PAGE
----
Indiscriminately, Windows 8 is an innovative OS from Microsoft—it’s the first OS ever which bridges two different platforms. A vast numbers of users are yet to hold Windows 8 powered device on their hand across the world. But, one thing might disappoint to Windows 8 enthusiasts that they will have to upgrade “Media Center” or download extra third-party software in order to play movies on their device. However, Microsoft has previously announced the OS will not come with the standard Media Center Software package like Windows 7 OS.
However, the company clearly justified the reason that television and DVD use on the computers are continuously declining year-over-year. It quite clear that if the company includes optical media in its future software, undoubtedly, it will have to pay a significant amount of royalties to third parties.
The company has developed the OS for both PC and Tablet devices and it’s not possible to integrate optical media support for proper running of the OS on both the platforms. That’s why, Ultrabook computers and some other windows 8 powered devices will not have DVD drivers built in.
Microsoft’s–Bernardo Caldas—said, “we’ve decided to make Windows Media Center available to Windows 8 customers via the Add Features to Windows 8 control panel (formerly known as Windows Anytime Upgrade). This ensures that customers who are interested in Media Center have a convenient way to get it. Windows Media Player will continue to be available in all editions, but without DVD playback support. For optical discs playback on new Windows 8 devices, we are going to rely on the many quality solutions on the market, which provide great experiences for both DVD and Blu-ray.”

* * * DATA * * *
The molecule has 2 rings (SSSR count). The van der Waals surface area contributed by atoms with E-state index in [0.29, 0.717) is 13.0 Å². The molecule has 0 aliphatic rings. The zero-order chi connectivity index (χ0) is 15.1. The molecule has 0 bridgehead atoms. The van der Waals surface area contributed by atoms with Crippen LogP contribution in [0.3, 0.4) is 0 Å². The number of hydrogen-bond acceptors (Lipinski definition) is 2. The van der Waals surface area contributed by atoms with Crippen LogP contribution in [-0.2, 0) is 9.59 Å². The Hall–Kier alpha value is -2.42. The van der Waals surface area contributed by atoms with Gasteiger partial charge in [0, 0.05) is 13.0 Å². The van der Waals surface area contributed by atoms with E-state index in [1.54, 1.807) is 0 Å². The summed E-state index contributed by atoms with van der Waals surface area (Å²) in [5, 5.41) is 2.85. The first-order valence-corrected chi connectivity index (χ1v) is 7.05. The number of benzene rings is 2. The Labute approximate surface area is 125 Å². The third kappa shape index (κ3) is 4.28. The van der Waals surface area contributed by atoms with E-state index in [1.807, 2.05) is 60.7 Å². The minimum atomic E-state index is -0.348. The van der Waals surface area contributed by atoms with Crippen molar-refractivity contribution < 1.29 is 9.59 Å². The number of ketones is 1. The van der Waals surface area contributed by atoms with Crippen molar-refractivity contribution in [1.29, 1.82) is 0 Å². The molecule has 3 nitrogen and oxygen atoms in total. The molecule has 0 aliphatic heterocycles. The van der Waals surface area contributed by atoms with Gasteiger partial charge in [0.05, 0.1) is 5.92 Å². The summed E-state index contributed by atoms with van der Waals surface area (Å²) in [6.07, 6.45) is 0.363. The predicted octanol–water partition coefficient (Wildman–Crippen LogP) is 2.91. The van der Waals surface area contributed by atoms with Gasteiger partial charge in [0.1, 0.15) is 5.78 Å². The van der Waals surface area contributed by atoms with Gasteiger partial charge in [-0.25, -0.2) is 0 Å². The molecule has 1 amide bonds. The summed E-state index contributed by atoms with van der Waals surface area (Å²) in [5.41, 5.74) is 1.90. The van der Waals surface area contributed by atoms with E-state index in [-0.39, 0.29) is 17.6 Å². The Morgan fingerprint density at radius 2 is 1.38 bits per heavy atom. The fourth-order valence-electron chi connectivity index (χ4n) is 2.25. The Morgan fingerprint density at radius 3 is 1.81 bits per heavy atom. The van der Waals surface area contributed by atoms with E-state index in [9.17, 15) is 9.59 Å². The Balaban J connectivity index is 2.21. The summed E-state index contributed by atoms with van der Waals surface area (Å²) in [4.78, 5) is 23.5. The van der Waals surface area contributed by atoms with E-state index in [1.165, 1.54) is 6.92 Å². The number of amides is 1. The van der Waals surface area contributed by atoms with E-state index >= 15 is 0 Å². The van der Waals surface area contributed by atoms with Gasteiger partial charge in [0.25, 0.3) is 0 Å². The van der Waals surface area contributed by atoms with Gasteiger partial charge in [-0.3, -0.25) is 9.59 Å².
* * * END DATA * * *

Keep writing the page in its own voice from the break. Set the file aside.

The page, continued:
Microsoft has claimed that its ‘Media Center’ is currently offering TV recording and video-on-demand accessing at the nominal price. However, according to previous data, only 6% of Windows 7 users ever used Media Center on their device.
Clearly, Microsoft’s Media Center has not strong penetration in the market. Due to unavailability of Optical drive support on Windows 8 OS devices, Microsoft will have to pay more later this year in the market. It’s true that the advent of cloud and other services by different marketers have enforced TV and DVD use to decline year-over-year, but there are still a large numbers of DVD and TV fanatics worldwide who will prefer to watch their favorite movies and serials on the their computer device. In this context, Microsoft’s logic is quite unethical, despite of this, we might expect a better shipment of Windows 8 Devices later this year.